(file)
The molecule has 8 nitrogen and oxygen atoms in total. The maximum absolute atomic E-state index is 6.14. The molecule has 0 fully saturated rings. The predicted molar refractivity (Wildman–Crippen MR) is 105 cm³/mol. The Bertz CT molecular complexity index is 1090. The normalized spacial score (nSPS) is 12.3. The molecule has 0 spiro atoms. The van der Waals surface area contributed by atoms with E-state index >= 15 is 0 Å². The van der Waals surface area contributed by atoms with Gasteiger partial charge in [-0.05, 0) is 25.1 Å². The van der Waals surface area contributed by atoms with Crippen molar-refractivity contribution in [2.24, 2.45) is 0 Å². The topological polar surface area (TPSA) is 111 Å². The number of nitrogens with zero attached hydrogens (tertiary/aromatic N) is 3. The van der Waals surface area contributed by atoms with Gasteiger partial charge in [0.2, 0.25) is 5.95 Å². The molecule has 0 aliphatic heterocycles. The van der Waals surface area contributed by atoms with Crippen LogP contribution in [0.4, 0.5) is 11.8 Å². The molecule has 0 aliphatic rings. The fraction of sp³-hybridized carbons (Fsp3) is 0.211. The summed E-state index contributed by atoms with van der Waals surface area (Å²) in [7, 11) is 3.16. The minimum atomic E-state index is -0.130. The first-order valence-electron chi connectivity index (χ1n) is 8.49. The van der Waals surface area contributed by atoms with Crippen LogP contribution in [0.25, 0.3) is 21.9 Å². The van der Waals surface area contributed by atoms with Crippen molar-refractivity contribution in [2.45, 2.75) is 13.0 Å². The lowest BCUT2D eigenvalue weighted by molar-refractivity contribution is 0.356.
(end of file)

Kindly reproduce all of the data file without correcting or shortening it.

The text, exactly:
The molecule has 8 nitrogen and oxygen atoms in total. The maximum absolute atomic E-state index is 6.14. The molecule has 0 fully saturated rings. The predicted molar refractivity (Wildman–Crippen MR) is 105 cm³/mol. The Bertz CT molecular complexity index is 1090. The normalized spacial score (nSPS) is 12.3. The molecule has 0 spiro atoms. The van der Waals surface area contributed by atoms with E-state index >= 15 is 0 Å². The van der Waals surface area contributed by atoms with Gasteiger partial charge in [-0.05, 0) is 25.1 Å². The van der Waals surface area contributed by atoms with Crippen molar-refractivity contribution in [2.24, 2.45) is 0 Å². The topological polar surface area (TPSA) is 111 Å². The number of nitrogens with zero attached hydrogens (tertiary/aromatic N) is 3. The van der Waals surface area contributed by atoms with Gasteiger partial charge in [0.2, 0.25) is 5.95 Å². The molecule has 0 aliphatic heterocycles. The van der Waals surface area contributed by atoms with Crippen LogP contribution in [0.4, 0.5) is 11.8 Å². The molecule has 0 aliphatic rings. The fraction of sp³-hybridized carbons (Fsp3) is 0.211. The summed E-state index contributed by atoms with van der Waals surface area (Å²) in [7, 11) is 3.16. The minimum atomic E-state index is -0.130. The first-order valence-electron chi connectivity index (χ1n) is 8.49. The van der Waals surface area contributed by atoms with Crippen LogP contribution in [0.25, 0.3) is 21.9 Å². The van der Waals surface area contributed by atoms with Crippen molar-refractivity contribution in [2.45, 2.75) is 13.0 Å². The lowest BCUT2D eigenvalue weighted by molar-refractivity contribution is 0.356.